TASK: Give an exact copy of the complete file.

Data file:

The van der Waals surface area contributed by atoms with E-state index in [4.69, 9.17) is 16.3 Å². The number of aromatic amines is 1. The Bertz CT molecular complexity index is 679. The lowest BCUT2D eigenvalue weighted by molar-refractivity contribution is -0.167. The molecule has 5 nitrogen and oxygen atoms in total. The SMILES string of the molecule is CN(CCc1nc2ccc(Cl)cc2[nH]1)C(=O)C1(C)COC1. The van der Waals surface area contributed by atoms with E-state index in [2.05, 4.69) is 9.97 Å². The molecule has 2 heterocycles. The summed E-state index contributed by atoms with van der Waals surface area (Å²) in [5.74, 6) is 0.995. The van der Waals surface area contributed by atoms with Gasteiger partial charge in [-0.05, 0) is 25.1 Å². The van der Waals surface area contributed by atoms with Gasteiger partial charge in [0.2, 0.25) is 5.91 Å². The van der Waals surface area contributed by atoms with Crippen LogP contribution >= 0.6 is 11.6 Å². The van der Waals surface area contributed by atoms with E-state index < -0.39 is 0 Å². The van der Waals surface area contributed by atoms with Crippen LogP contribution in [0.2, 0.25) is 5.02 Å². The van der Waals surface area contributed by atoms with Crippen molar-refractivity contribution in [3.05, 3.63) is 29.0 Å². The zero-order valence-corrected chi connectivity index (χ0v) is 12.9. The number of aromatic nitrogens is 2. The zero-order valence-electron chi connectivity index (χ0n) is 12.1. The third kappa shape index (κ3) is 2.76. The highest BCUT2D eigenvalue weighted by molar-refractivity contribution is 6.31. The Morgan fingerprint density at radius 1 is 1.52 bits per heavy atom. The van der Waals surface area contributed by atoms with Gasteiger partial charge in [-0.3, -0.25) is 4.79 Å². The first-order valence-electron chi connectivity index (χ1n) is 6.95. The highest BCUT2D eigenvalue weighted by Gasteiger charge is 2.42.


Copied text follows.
The van der Waals surface area contributed by atoms with E-state index in [4.69, 9.17) is 16.3 Å². The number of aromatic amines is 1. The Bertz CT molecular complexity index is 679. The lowest BCUT2D eigenvalue weighted by molar-refractivity contribution is -0.167. The molecule has 5 nitrogen and oxygen atoms in total. The SMILES string of the molecule is CN(CCc1nc2ccc(Cl)cc2[nH]1)C(=O)C1(C)COC1. The van der Waals surface area contributed by atoms with E-state index in [2.05, 4.69) is 9.97 Å². The molecule has 2 heterocycles. The summed E-state index contributed by atoms with van der Waals surface area (Å²) in [5.74, 6) is 0.995. The van der Waals surface area contributed by atoms with Gasteiger partial charge in [-0.05, 0) is 25.1 Å². The van der Waals surface area contributed by atoms with Gasteiger partial charge in [0.2, 0.25) is 5.91 Å². The van der Waals surface area contributed by atoms with Crippen LogP contribution >= 0.6 is 11.6 Å². The van der Waals surface area contributed by atoms with E-state index < -0.39 is 0 Å². The van der Waals surface area contributed by atoms with Crippen LogP contribution in [0.2, 0.25) is 5.02 Å². The van der Waals surface area contributed by atoms with Crippen molar-refractivity contribution in [3.05, 3.63) is 29.0 Å². The zero-order valence-corrected chi connectivity index (χ0v) is 12.9. The number of aromatic nitrogens is 2. The zero-order valence-electron chi connectivity index (χ0n) is 12.1. The third kappa shape index (κ3) is 2.76. The highest BCUT2D eigenvalue weighted by molar-refractivity contribution is 6.31. The Morgan fingerprint density at radius 1 is 1.52 bits per heavy atom. The van der Waals surface area contributed by atoms with Gasteiger partial charge in [-0.3, -0.25) is 4.79 Å². The first-order valence-electron chi connectivity index (χ1n) is 6.95. The highest BCUT2D eigenvalue weighted by Gasteiger charge is 2.42.